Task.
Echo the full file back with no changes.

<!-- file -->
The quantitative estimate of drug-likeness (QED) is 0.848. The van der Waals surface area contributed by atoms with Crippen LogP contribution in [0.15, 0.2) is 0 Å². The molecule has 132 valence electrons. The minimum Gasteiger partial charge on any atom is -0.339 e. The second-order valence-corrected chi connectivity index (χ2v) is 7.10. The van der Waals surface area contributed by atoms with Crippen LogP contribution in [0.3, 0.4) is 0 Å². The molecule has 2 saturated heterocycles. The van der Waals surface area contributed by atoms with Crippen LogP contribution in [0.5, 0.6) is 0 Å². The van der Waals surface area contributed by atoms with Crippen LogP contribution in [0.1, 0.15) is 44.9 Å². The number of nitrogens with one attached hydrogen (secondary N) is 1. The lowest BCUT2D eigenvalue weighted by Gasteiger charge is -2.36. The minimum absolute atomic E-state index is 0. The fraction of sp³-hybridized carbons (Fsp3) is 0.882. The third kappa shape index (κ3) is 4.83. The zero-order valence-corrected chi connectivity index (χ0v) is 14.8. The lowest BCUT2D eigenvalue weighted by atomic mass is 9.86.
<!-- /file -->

The quantitative estimate of drug-likeness (QED) is 0.848. The van der Waals surface area contributed by atoms with Crippen LogP contribution in [0.15, 0.2) is 0 Å². The molecule has 132 valence electrons. The minimum Gasteiger partial charge on any atom is -0.339 e. The second-order valence-corrected chi connectivity index (χ2v) is 7.10. The van der Waals surface area contributed by atoms with Crippen LogP contribution in [0.3, 0.4) is 0 Å². The molecule has 2 saturated heterocycles. The van der Waals surface area contributed by atoms with Crippen LogP contribution in [0.5, 0.6) is 0 Å². The van der Waals surface area contributed by atoms with Crippen LogP contribution in [0.1, 0.15) is 44.9 Å². The number of nitrogens with one attached hydrogen (secondary N) is 1. The lowest BCUT2D eigenvalue weighted by Gasteiger charge is -2.36. The minimum absolute atomic E-state index is 0. The fraction of sp³-hybridized carbons (Fsp3) is 0.882. The third kappa shape index (κ3) is 4.83. The zero-order valence-corrected chi connectivity index (χ0v) is 14.8. The lowest BCUT2D eigenvalue weighted by atomic mass is 9.86.